Alexa, play the Stranger Things soundtrack.

Survey of the history of rock and roll, starting with its origins in rhythm and blues and continuing to the present day. Open to both majors and non-majors. Satisfies: Goal 3 Arts and Humanities (GE3H) ,  H Humanities (H)


FMS 380 Film and Media Studies – American Popular Culture of _______ :

Stranger Things is jam-packed with ‘80s nostalgia and pop culture references to big-screen blockbusters of the era, from the Goonies, to E.T., Ghost Busters, and Indiana Jones. Grab a big bucket of popcorn and get a front-row seat to the landscape of American pop-culture through cinema with Film and Media Studies. And please, no spoilers.

An interdisciplinary examination of popular cultural forms and their relationships with the social, political and economic dynamics of America, with emphasis on film, media, music, literature (including magazines and newspapers) and the graphic arts. The decade or other specific topic to be studied changes as needs and resources develop. May be repeated for credit for different decades or topics. Satisfies: Goal 3 Arts and Humanities (GE3H) ,  H Humanities (H) ,  HL Literature & the Arts PC (HL)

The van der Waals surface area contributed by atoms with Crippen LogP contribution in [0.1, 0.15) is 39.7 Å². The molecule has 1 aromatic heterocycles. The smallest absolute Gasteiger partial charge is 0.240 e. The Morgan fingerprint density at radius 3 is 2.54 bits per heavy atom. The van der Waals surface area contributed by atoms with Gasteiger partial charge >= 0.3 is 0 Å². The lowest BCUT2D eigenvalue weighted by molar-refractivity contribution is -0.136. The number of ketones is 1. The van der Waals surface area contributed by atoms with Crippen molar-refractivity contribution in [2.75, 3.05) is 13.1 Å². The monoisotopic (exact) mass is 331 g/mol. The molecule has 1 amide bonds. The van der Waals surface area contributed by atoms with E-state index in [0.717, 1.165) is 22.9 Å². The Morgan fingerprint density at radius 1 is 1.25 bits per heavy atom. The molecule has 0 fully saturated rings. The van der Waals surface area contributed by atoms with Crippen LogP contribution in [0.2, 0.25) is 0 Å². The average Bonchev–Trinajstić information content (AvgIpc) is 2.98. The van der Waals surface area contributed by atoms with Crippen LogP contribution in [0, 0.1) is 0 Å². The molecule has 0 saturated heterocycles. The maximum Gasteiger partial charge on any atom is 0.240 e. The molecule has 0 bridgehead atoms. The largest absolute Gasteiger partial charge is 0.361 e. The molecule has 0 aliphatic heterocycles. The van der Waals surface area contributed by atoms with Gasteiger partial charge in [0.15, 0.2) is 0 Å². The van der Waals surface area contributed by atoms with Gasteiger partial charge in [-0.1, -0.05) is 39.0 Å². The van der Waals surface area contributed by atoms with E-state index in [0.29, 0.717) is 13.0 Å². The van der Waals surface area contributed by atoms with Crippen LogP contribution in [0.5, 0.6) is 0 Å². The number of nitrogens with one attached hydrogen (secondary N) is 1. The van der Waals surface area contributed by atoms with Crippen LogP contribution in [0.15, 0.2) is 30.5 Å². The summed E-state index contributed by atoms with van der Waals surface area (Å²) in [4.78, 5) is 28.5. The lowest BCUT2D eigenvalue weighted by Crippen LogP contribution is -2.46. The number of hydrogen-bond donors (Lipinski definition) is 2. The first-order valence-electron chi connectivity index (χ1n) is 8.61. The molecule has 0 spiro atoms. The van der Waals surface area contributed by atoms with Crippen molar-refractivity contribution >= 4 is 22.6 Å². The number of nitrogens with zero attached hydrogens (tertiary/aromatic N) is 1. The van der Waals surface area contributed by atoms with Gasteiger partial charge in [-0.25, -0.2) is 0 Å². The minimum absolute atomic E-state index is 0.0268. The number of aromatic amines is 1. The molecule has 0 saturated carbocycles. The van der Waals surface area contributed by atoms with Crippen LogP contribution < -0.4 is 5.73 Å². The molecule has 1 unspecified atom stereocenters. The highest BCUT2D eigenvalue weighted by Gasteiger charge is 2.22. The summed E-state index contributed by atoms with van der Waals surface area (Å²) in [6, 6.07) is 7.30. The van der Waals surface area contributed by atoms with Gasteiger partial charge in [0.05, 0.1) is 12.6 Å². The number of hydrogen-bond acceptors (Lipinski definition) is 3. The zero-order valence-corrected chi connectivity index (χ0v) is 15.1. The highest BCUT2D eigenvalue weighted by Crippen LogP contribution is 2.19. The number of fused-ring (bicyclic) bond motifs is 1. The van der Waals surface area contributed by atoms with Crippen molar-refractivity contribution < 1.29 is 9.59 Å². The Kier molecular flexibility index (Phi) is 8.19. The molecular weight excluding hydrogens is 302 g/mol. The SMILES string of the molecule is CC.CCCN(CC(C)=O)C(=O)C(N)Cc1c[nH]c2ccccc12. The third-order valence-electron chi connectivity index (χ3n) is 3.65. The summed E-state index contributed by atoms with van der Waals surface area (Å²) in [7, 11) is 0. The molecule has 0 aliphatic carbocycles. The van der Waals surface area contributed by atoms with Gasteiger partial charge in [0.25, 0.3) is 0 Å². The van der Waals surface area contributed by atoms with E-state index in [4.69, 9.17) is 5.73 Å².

REL 171 Religious Studies / AMS 290 American Studies – Religion in American Society

Did you know that the founder of Kellogg’s cereal, which produces Eleven’s favorite food of choice – Eggos, was a member of the Seventh-day Adventist Church? Learn all about the Seventh-day Adventists and other religious movements in the United State in Religion in American Society.